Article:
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High Score!

“Humankind has gamed throughout its history. Whether we look at the dice and primitive board games from King Tut’s tomb or the graffiti representing game boards used by waiting patricians in the Roman forums, peole have left artifacts indicating play as part of their legacy.” — High Score! Prologue.

Any book that attempts to recount the history of an industry, its hitmakers and its successes will understandably opt for breadth rather than depth. The electronic games industry may only be a few decades old but there’s still too much for one book to cover to everyone’s satisfaction.

Rusel DeMaria and Johnny L. Wilson, the authors of “High Score! the Illustrated History of Electronic Games,” acknowledge this in their introduction to their book. The 392-page book is billed the ultimate history of electronic games on the back cover but it falls well short of that boast. Fans of specific titles or platforms will find plenty to rant about since a lot has been omitted or cursorily described.

The book concentrates on the US gaming scene with perhaps a slight emphasis on computer gaming. This wouldn’t come as a surprise to anyone familiar with the authors. DeMaria is known for his PC game guides while Wilson spent 18 years at Computer Gaming World magazine.

Although both the Japanese and UK gaming scenes get an appendix each, both aren’t very well covered. Perhaps this is for the best. I’m not sure the authors, who might qualify for senior citizen discounts by now, would be authoritative voices on the Nintendo oeuvre, for instance. (Wilson, for one, has admitted elsewhere he hates twitchy games.) To their credit, the authors themselves recognise their own lack of authority in some areas. The section on handhelds, for instance, was written with the help of Rik Morgan of the Handheld Game Museum.

The book has been patched and upgraded to a new edition but appropriately enough given the current state of the gaming industry, bugs still remain. “Mark Hamil” is a typo I found on my first browse through and elsewhere, the origin of the name of “Donkey Kong” is recounted twice in the book and it differs each time. From page 82:

The name Donkey Kong was Miyamoto’s best dictionary-aided attempt at creating an English title meaning “stubborn gorilla.”

But on page 238, Miyamoto recounts:

As for the name, I just wanted to create an English name meaning “silly gorilla.” As I consulted my dictionary, there was the word “donkey” for “silly.” Since apes were often called “kong” in Japan back then, I mixed them together.

The anecdotes are the best thing about the book and it’s likely gamers will learn something new about their favourite games of yesteryear. I was surprised to find out one of my all-time favourite PC games, Panzer General, was somewhat inspired by a Sega Genesis game from Japan.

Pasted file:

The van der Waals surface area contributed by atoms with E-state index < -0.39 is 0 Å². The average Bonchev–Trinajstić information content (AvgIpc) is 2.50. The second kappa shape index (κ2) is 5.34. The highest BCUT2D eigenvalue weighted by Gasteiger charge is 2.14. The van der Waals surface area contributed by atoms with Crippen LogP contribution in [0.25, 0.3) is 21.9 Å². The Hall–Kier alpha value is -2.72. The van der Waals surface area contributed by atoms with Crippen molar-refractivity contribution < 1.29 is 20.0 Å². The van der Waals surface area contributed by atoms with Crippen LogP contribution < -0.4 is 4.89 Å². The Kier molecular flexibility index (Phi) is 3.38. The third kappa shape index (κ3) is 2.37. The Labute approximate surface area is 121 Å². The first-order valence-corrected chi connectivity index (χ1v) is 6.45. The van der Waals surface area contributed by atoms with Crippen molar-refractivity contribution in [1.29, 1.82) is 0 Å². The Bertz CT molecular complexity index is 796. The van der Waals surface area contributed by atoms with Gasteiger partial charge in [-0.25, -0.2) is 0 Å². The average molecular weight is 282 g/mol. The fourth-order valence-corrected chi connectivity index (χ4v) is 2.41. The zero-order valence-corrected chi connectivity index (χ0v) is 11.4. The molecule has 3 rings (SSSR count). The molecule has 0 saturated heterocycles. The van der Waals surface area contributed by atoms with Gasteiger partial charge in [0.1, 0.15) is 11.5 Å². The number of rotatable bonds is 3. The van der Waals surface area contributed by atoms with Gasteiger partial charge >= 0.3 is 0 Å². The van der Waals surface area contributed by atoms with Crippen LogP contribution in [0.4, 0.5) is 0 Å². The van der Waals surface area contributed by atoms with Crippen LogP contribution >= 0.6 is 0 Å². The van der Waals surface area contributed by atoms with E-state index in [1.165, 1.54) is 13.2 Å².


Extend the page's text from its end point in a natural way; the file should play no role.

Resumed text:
Another interesting anecdote was about the first known controversy over electronic game content. In 1976, Exidy released an arcade game called Death Race which required players to mow down zombies. Gamers will not be surprised to learn that this resulted in a furor and mass media coverage.

(Two decades later, the developers of Carmageddon, in order to deflect criticism, would have to reskin their graphics so that players would mow down zombies instead of humans.)

High Score! is filled with graphics and photos making it a delight to simply flip through. Photos abound and among the most notable is one of a priest with an Activision patch sewed on his robes. Print ads from early videogame industry days have also been reproduced with EA’s classy “Can a Computer Make You Cry?” ad standing out. (For better or worse, a certain infamous Daikatana ad was omitted.)

The games themselves are represented visually by photos of the covers and and a screenshot or two but I find them insufficient. I’ve not played most of the games documented in the book and it’s unlikely I’ll ever have the opportunity to do so. I do wish someone would archive gameplay videos of the classic games and compile it on a DVD. An AVI or MPEG movie would do a whole lot more to convey the look and feel of a game than some brief text, a screenshot and a photo of the box cover. There’s something seriously wrong in the gaming world when there are dozens of gameplay videos of the PSP’s Smart Bomb (which, from all accounts, lives up to half of its name) and none of the classic M.U.L.E.

The book is at its best when it’s discussing the early gaming years and at its weakest during the recent years. (The Playstation 2 coverage is limited to three whole sentences and a bunch of screenshots.) This is perhaps understandable since we’ve got a lot of web sites that document recent gaming history in voluminous detail. I just wish DeMaria and Wilson had chosen to concentrate on the computer gaming scene since they seem the most enthusiastic in that area.

For all its shortcomings, however, this is a fantastic work that is worthy of the coffee table of any gamer. I paid about USD21 for the 2nd edition and would gladly buy an updated edition if and when it’s released.

Posted in Books, Games, Reviews.

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